The Straw Man of the Ukraine War

One of the unfortunate consequences of the highly politicized and fractured nature of current American public discourse is the extent to which many serious issues are framed in black and white terms. In most cases, looking at the shades of gray between the two extreme positions would be more productive. 

I bring this up now because I’ve increasingly seen American support for Ukraine in their war with Russia discussed as if the only options are to cut off Ukraine altogether and leave them to their fate or to commit to giving them unlimited support for as long as it takes for them to achieve total victory. Those who don’t take the latter position are often characterized as “Putin apologists” or “Neville Chamberlain.” 

Both of those extremes miss the mark. It would have been unwise for the Western allies to allow Russia to roll over Ukraine. If they had done so with even a moderate level of ease, it’s likely that Putin would have eventually moved on to another target – and then maybe another after that. 

But it would also be unwise to maintain a policy of either supporting a Ukrainian effort to achieve total victory over Russia for as long as it takes or pushing to extend the war for as long as possible in an effort to bleed Russia. For starters, in the latter case, Ukraine will also be bled by inevitable extension.

Ukrainian Presidential Press Office via AP

Beyond that humanitarian consideration, there are other issues that must be taken into account. One is Russia’s nuclear arsenal and the possibility that Putin would resort to using it. While I don’t think there is a significant threat of that happening under current circumstances, there is one scenario under which I could see him going that far. And that would be if he should find himself on the verge of a total defeat – along with the possibility of losing his position as Russia’s leader. In those circumstances, he might just feel like he has nothing to lose. And he doesn’t strike me as the sort of man who would have qualms about taking millions down with him.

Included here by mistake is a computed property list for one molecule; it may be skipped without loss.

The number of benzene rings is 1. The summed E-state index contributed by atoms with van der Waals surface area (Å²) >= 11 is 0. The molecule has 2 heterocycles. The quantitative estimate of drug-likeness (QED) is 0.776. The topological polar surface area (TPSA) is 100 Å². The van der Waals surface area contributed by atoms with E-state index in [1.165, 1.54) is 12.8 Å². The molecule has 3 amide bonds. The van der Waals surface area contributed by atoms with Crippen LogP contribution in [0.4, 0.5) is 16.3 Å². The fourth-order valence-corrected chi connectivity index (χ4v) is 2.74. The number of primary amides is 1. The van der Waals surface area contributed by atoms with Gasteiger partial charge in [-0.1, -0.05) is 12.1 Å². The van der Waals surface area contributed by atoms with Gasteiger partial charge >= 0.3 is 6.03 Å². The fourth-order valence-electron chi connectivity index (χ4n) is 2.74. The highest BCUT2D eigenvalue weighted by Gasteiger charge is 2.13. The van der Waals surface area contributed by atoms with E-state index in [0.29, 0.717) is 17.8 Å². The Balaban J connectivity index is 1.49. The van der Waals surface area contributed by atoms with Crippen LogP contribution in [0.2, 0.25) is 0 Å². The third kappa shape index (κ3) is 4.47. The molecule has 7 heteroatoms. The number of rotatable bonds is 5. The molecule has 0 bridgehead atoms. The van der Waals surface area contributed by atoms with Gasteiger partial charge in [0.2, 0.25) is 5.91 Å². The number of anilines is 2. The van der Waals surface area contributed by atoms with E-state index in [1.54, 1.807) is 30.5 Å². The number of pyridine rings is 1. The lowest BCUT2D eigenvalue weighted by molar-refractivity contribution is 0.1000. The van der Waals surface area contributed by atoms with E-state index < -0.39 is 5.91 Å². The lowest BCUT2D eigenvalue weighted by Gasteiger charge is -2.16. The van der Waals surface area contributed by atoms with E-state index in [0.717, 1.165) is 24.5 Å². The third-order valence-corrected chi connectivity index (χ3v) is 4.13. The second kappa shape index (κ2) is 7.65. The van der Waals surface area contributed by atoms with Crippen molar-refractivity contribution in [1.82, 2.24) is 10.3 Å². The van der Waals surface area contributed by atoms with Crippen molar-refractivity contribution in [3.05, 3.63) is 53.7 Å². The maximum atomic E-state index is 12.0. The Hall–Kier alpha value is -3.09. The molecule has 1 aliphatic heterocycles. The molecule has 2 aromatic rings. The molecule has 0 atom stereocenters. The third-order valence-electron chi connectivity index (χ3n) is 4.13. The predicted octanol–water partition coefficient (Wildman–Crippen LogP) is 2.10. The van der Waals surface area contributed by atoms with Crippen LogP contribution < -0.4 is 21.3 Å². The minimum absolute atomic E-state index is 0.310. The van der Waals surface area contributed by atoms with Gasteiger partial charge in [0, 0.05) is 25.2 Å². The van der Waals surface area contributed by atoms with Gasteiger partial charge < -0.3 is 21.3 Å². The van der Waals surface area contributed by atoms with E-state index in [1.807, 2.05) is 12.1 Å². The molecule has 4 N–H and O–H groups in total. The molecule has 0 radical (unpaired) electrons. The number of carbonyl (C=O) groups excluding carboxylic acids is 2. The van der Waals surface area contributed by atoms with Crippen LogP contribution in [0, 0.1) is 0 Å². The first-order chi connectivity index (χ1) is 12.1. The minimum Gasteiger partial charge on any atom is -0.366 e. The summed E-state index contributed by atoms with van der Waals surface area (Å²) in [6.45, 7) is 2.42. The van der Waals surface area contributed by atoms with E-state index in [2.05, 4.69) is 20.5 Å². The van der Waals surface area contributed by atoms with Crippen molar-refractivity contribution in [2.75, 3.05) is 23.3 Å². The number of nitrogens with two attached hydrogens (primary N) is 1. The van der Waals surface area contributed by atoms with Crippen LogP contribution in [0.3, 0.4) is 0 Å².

We avoided a nuclear conflict for nearly half a century during the Cold War because the leaders of both sides understood what it would mean for humanity – including their own nations – and exercised extreme caution with regard to doing anything that could lead to it. As appealing as the thought of Putin being removed from power and possibly even facing international justice may be, it would be wise to keep in mind the risks of going that far. 

Ultimately, the long-term strategic interests of the United States should be at the forefront of our leaders’ minds when it comes to determining Ukraine War policy – not giving Putin his just deserts or even humanitarian concerns. 

There seems to be general agreement that China will be our greatest and most capable adversary for years to come. While we can’t completely ignore other powers and international issues, it’s crucial to prioritize when it comes to using military and economic resources. One of the ways China has been able to grow into one of the world’s two leading powers at such a rapid pace is by avoiding getting bogged down in any military conflicts, instead focusing on growing their economy, military and diplomatic influence. Meanwhile, the U.S. – their main strategic competitor – has played an active role in a series of wars since the end of the Cold War – with all of them being questionable in terms of their necessity for our long-term security and all of them taking a toll on the nation.